- If you’re requesting access to my Facebook, Twitter, or Github account don’t ask for more access than you need. An app last year requested full access to users Github account including read, write and delete access to private repositories! There was no need for the app to have this kind of access. Now I don’t know about you but I’m not going to trust the safety of my private repos to an application coded by some very sleep deprived guys in 48 hours.
- “Don’t make me think”. As we have discovered judges have 100’s of applications to go through and a limited amount of time to judge each one. Make your app easy to understand and use, this will help your score. If an app is too difficult to understand or use judges may not be aware of everything it does.
- Make a video. If your app isn’t instantly usable consider creating a short video or screencast to demonstrate how your app works, hell even if your app is a piece of cake to use it’s a really good idea to make a video, you’d be surprised how many things get missed. Design IS important, don’t make it an after thought. If you don’t have a designer on your team get one. You are allowed to work on wireframes and mock ups before the competition starts, use this time to plan your app so you know exactly what your doing as soon as the 48 hours starts. Time is precious, don’t waste any.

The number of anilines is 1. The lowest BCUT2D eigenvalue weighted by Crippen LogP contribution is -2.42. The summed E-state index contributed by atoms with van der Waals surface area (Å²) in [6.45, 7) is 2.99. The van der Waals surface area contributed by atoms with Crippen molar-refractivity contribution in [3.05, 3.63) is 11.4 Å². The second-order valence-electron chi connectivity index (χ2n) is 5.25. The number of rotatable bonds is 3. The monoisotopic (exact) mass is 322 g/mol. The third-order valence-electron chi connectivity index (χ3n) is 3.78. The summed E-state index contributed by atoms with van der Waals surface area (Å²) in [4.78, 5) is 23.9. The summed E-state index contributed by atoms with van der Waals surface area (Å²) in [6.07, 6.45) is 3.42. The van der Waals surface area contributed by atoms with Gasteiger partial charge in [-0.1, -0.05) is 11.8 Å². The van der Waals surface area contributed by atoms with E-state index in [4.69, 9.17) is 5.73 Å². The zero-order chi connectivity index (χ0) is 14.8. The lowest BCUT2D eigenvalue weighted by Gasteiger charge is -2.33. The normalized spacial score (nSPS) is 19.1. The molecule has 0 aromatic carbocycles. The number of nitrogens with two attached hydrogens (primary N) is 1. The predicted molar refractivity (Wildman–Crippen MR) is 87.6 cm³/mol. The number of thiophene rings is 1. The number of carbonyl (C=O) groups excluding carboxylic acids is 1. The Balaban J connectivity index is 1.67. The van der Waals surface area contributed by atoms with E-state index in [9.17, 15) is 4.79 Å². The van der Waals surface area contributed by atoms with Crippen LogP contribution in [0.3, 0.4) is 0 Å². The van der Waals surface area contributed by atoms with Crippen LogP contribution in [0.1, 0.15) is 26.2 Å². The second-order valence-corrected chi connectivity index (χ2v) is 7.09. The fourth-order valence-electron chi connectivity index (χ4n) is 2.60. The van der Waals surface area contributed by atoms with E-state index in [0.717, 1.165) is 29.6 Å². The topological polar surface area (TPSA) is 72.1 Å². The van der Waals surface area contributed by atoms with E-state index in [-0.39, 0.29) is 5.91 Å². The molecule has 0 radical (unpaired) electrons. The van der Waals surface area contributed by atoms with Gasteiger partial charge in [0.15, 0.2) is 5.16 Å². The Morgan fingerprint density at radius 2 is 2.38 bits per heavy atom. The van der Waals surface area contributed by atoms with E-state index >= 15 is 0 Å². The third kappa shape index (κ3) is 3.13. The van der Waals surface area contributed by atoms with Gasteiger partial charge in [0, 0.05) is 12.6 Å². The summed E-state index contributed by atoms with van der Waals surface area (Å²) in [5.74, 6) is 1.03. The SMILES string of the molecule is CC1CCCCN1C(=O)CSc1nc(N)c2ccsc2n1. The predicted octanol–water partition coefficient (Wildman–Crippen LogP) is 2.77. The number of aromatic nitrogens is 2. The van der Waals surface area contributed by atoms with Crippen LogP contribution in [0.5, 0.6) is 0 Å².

- Consider creating demo accounts or adding dummy data to better show off how your app works. One of the mistakes I made with the Wuzlr app was the majority of the stats were only generated after 3 game results had been entered. No judge entered 3 game results when testing so none of them saw the majority of the app. Adding automatically generated dummy data would have solved this problem.
- Make your app easy to test, some apps I tested last year required me to invite friends from Facebook or Twitter. To test this on my own requires 2 accounts with the provider, or I would need another person. Consider if your app really needs to require friend invites, if it does make it as easy as possible to connect with other users. Anything that causes delays in being able to test your app is likely to cause it to have a lower score.
- Finally, don’t forget the importance of your apps description and screenshot on the competition entires page, first impressions count. Make sure to write a description that clearly and concisely describes what your app does, a couple of sentences and no more. It’s good to let judges know what they’re testing before they see your app. After writing your description and uploading a screenshot check what it looks like on the entries page, quite often descriptions are truncated on the index pages where most judges will be reading the descriptions.
Hopefully these tips will help you in creating an app with the best chance of doing well in the Rails Rumble. Good luck and I look forward to seeing what the teams come up with this year.